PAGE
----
It was at this point we decided that it would be a great idea to forgo individually choosing our dinner and would let Matt and his kitchen staff pick our meal, so went for the Market Tasting Menu.  We wanted to be surprised, and there is no better way than running with a tasting menu!

Our first little taster of the evening was a very simple plate of bamboo shoot with night flower, presented in a brown earthenware plate, that would feature prominently throughout the night.  I'm not really sure how I felt about the dish, which was very neutral in taste and had a little bit of a strange texture.  It didn't really excite my palate the way an amuse bouche should and I was just a little bit worried that the rest of the tasting menu was going to fall flat.

My initial reservations quickly fell away with the next course, two oysters presented simply on a bed of ice in one of those cool earthenware plates.  The oysters were Shigokus, a relatively new breed of oyster that can only be described as light and clean, with a flavour that was brought to life with the addition of a cucumber and pear broth.  Shigoku means 'ultimate' in Japanese and we found that the oysters provided full and complete flavour, aligning with their meaning.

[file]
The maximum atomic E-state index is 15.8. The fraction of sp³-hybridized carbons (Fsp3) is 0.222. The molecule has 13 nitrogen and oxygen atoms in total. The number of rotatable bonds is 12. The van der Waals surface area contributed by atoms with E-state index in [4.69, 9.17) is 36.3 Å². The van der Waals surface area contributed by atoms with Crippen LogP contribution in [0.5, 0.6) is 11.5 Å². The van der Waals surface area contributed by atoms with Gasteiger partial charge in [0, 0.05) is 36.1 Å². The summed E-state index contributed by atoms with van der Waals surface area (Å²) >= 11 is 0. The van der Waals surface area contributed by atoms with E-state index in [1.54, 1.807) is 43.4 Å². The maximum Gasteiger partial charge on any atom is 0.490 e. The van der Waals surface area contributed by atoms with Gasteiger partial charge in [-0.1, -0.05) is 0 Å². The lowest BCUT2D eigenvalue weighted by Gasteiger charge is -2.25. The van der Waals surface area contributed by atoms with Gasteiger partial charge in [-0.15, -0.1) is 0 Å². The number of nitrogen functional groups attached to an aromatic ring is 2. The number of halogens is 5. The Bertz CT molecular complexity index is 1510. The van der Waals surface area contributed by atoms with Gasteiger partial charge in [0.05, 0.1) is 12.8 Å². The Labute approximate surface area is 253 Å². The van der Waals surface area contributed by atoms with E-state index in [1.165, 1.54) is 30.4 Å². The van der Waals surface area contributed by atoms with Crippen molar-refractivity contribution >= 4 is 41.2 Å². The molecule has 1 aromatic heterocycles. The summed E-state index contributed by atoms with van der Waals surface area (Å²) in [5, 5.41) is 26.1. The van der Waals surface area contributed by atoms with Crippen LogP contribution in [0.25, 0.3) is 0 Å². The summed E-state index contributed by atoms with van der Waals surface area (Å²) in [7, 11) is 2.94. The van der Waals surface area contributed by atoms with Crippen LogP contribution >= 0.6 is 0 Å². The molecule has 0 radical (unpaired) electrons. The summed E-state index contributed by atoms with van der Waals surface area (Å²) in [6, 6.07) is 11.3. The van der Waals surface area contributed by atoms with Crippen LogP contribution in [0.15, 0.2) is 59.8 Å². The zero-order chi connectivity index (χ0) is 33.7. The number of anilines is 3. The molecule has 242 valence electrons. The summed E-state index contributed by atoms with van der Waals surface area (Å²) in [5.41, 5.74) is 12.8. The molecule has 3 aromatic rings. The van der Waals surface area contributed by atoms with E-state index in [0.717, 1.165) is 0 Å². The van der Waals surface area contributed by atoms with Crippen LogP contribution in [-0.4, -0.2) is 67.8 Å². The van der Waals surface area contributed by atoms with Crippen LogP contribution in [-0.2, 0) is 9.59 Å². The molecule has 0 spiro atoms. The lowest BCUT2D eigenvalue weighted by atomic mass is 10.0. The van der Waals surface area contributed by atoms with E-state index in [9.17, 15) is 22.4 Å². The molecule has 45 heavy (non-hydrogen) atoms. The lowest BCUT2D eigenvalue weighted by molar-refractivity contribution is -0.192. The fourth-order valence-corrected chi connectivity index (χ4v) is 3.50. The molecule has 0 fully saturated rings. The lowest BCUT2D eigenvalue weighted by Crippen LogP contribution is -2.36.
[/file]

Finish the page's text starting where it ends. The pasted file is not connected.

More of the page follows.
What visit to a Japanese restaurant would be complete without a plate of sashimi?  It was with open arms that we welcomed the next earthenware plate, topped with ice and four delicious and delicate looking samples from the sashimi menu.  The plate comprised Saba Mackerel with persimmon and a lovely smokey flavour; Shima Aji (Striped Jack) with fresh wasabi (which I steered clear of); Tai (Sea Bream) with karasumi and kobosu and finally Aka Isaki (Red Grunt) with spring onion and ginger.  Each was quite lovely, with each of the fish pieces being incredibly fresh but my favourite was the simple texture and taste of the Shima Aji.